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ANZAC Day Remarks by President Anthony Wilson

25 April 2016

The following is a transcript of remarks given by Anthony Wilson, president of the Auckland New Zealand Mt Roskill Stake of The Church of Jesus Christ of Latter-day Saints, at an Anzac Day commemoration service at the Church's Pah Road, Royal Oak meetinghouse on 25 April 2016.

Wiremu Maraki was a labourer from Ruatoria near Gisborne. He enlisted with the 28th Maori Battalion in Wellington and fought in many of the major campaigns during the Second World War.

Wi Maraki returned home at War end, married and had many children. Two were adopted out to his sisters who were unable to have children of their own.

One of the children adopted was my wife. Wi Maraki was like many Maori who enlisted at that time.  He did it out of a sense of duty and adventure.

Many followed the call of Sir Apirana Ngata for Maori to form their own fighting unit. He said their service in the unit was their “price of citizenship”.

Ngata said, “In the Treaty of Waitangi, Article Three imparted the rights of British citizenship to Maori. In accepting those rights, Maori agreed that the Treaty imposed on them certain obligations and duties.

“As British subjects Maori should serve in the defence of the Empire. British sovereignty was accepted by our forefathers and it has given the Maori people rights which they would not have been accorded under any conqueror.

“We are participants in a great Commonwealth, to the defence of which we cannot hesitate to contribute our blood and our lives. We are the possessors of rights which we must qualify to exercise, also of obligations which the Maori must discharge always in the future as he has done in the past.

“Moreover, if Maori were to have a say in shaping the future of the nation after the war they needed to participate fully during it.”

Ngata summed the situation up, “We are of one house, and if our Pakeha brothers fall, we fall with them. How can we ever hold up our heads, when the struggle is over, to the question, ‘Where were you when New Zealand was at war?’”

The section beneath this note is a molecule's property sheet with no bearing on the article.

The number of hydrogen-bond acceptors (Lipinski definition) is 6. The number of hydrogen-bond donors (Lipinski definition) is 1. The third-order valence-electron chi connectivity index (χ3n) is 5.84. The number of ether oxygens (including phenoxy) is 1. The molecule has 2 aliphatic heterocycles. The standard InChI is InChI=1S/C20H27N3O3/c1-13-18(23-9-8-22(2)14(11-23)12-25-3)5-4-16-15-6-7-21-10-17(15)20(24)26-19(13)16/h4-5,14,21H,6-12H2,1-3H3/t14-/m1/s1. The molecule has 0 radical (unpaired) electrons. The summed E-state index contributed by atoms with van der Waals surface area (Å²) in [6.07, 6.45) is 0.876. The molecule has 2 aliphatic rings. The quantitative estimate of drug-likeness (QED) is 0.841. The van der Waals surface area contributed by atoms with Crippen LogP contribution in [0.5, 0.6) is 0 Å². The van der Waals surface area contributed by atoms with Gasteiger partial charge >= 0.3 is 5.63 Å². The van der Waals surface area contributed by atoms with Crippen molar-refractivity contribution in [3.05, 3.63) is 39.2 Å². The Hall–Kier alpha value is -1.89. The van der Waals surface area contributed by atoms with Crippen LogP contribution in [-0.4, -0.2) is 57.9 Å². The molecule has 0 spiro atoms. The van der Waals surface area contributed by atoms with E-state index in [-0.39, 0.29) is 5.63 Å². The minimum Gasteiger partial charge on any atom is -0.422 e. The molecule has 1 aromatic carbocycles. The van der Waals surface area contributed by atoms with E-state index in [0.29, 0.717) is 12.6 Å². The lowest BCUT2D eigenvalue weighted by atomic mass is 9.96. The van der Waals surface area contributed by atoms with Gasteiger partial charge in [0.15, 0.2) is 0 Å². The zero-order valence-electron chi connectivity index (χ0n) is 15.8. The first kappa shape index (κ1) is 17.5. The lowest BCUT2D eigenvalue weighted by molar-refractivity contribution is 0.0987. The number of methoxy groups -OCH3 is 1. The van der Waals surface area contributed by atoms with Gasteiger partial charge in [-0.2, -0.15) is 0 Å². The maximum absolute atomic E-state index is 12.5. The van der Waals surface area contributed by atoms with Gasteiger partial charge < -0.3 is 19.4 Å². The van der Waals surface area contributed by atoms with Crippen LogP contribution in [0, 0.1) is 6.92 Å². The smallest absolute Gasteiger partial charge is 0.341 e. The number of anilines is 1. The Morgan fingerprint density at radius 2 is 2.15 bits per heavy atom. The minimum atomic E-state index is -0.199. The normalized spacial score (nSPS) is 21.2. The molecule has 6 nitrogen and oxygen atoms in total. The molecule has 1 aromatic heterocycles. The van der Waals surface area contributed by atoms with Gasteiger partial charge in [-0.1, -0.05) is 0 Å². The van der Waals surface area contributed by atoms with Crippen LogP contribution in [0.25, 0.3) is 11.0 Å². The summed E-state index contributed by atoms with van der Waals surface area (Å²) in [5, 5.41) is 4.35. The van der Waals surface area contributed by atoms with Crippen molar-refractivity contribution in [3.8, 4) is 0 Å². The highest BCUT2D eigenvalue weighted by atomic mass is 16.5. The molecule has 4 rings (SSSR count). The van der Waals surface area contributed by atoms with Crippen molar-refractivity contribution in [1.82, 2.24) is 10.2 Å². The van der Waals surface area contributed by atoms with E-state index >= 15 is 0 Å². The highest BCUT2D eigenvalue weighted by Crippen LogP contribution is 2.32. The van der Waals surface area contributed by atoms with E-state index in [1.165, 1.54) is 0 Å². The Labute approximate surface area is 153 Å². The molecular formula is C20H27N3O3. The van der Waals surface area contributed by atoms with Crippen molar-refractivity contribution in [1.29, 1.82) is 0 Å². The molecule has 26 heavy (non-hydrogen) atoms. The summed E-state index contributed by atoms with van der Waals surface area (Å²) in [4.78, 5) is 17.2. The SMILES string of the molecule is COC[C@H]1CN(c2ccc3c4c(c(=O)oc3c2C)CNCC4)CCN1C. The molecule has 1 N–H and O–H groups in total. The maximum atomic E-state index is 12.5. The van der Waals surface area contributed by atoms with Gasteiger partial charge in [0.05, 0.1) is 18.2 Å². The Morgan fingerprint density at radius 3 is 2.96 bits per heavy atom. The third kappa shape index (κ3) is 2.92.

The 28th Maori battalion was formed at the outbreak of War in 1939 and continued until 1945. Almost 3600 men served overseas with the Māori Battalion between 1940 and 1945.

Of these, 649 were killed in action or died on active service – more than 10% of the 6068 New Zealanders who lost their lives serving with 2NZEF in the Middle East and Europe. In addition, 1712 Maori men were wounded and 237 were prisoners of war.

In the words of Lieutenant-General Bernard Freyberg, who commanded the 2nd NZ Division, “no infantry battalion had a more distinguished record, or saw more fighting, or, alas, had such heavy casualties as the Maori Battalion.”

Many Māori also served with other units in the 2nd NZ Division, with the 3rd NZ Division in the Pacific, in New Zealand-based army units and in the Home Guard. Others served with the Air Force, Navy and Merchant Navy. Some Māori women served in the Army Nursing Service and the women's army, air force and navy auxiliaries. Between 1939 and 1945 almost 16,000 Māori volunteered for war service, out of a total population of fewer than 100,000.

On my Father’s side of the family we have 3 grand uncles who also served in the Maori Battalion. Now, as their ancestors, we look back in awe of the sacrifice that they made in service to their country.

Today we stand together as families, as a community, church and country to commemorate and recognise our veterans, those who have served our country in the battlefield and to say we thank you for the service that you have rendered.

We are grateful that we stand as a free people, enabling us freedom of religious expression, civil rights of the individual and political freedoms.

ANZAC Day is a special day for us New Zealanders as we stand hand in hand, shoulder to shoulder, as did our ancestors.

From those early beginnings they would forge a nation through sacrifice, and service – from the shores of the Gallipoli Peninsula of modern day Turkey, now known as ANZAC cove, and also on the battlefields of Europe.